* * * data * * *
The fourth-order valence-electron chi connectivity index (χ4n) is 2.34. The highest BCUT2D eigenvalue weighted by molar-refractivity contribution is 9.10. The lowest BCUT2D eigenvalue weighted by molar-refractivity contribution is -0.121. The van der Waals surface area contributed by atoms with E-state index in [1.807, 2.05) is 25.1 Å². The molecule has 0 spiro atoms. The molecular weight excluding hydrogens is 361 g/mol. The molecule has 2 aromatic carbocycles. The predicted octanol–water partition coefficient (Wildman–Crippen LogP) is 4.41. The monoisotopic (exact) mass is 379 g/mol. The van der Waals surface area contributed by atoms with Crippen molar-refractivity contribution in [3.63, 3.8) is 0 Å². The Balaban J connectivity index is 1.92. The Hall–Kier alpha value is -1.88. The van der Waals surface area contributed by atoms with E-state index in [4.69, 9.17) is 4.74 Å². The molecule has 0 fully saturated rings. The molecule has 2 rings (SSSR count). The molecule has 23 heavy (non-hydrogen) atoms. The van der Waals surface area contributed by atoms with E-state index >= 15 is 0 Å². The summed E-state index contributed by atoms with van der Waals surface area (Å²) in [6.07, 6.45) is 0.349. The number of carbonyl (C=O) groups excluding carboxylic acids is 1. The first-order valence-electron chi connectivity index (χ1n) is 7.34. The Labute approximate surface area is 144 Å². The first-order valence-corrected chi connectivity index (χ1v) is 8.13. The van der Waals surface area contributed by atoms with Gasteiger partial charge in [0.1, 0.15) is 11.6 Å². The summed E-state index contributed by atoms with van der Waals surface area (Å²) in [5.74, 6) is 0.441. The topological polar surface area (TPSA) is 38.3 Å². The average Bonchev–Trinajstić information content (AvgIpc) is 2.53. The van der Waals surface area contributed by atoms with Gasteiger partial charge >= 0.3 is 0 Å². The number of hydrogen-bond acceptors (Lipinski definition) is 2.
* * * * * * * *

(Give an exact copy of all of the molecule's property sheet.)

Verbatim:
The fourth-order valence-electron chi connectivity index (χ4n) is 2.34. The highest BCUT2D eigenvalue weighted by molar-refractivity contribution is 9.10. The lowest BCUT2D eigenvalue weighted by molar-refractivity contribution is -0.121. The van der Waals surface area contributed by atoms with E-state index in [1.807, 2.05) is 25.1 Å². The molecule has 0 spiro atoms. The molecular weight excluding hydrogens is 361 g/mol. The molecule has 2 aromatic carbocycles. The predicted octanol–water partition coefficient (Wildman–Crippen LogP) is 4.41. The monoisotopic (exact) mass is 379 g/mol. The van der Waals surface area contributed by atoms with Crippen molar-refractivity contribution in [3.63, 3.8) is 0 Å². The Balaban J connectivity index is 1.92. The Hall–Kier alpha value is -1.88. The van der Waals surface area contributed by atoms with E-state index in [4.69, 9.17) is 4.74 Å². The molecule has 0 fully saturated rings. The molecule has 2 rings (SSSR count). The molecule has 23 heavy (non-hydrogen) atoms. The van der Waals surface area contributed by atoms with E-state index >= 15 is 0 Å². The summed E-state index contributed by atoms with van der Waals surface area (Å²) in [6.07, 6.45) is 0.349. The number of carbonyl (C=O) groups excluding carboxylic acids is 1. The first-order valence-electron chi connectivity index (χ1n) is 7.34. The Labute approximate surface area is 144 Å². The first-order valence-corrected chi connectivity index (χ1v) is 8.13. The van der Waals surface area contributed by atoms with Gasteiger partial charge in [0.1, 0.15) is 11.6 Å². The summed E-state index contributed by atoms with van der Waals surface area (Å²) in [5.74, 6) is 0.441. The topological polar surface area (TPSA) is 38.3 Å². The average Bonchev–Trinajstić information content (AvgIpc) is 2.53. The van der Waals surface area contributed by atoms with Gasteiger partial charge >= 0.3 is 0 Å². The number of hydrogen-bond acceptors (Lipinski definition) is 2.